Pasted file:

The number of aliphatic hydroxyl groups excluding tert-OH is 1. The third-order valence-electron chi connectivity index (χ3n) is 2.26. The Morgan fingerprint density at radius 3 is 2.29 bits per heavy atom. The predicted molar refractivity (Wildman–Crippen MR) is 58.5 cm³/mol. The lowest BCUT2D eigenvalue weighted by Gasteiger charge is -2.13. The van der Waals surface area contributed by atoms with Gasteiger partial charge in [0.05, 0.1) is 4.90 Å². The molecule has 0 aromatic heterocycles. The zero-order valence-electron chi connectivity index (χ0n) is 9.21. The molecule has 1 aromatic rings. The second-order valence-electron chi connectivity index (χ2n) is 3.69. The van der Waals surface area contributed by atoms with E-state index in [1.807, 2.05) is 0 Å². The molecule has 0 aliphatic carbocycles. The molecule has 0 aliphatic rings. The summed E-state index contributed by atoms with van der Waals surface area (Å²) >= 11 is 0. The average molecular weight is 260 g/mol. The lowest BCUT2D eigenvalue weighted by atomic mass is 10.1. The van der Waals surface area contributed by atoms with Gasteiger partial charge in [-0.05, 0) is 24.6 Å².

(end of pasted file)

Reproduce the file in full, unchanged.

The number of aliphatic hydroxyl groups excluding tert-OH is 1. The third-order valence-electron chi connectivity index (χ3n) is 2.26. The Morgan fingerprint density at radius 3 is 2.29 bits per heavy atom. The predicted molar refractivity (Wildman–Crippen MR) is 58.5 cm³/mol. The lowest BCUT2D eigenvalue weighted by Gasteiger charge is -2.13. The van der Waals surface area contributed by atoms with Gasteiger partial charge in [0.05, 0.1) is 4.90 Å². The molecule has 0 aromatic heterocycles. The zero-order valence-electron chi connectivity index (χ0n) is 9.21. The molecule has 1 aromatic rings. The second-order valence-electron chi connectivity index (χ2n) is 3.69. The van der Waals surface area contributed by atoms with E-state index in [1.807, 2.05) is 0 Å². The molecule has 0 aliphatic carbocycles. The molecule has 0 aliphatic rings. The summed E-state index contributed by atoms with van der Waals surface area (Å²) >= 11 is 0. The average molecular weight is 260 g/mol. The lowest BCUT2D eigenvalue weighted by atomic mass is 10.1. The van der Waals surface area contributed by atoms with Gasteiger partial charge in [-0.05, 0) is 24.6 Å².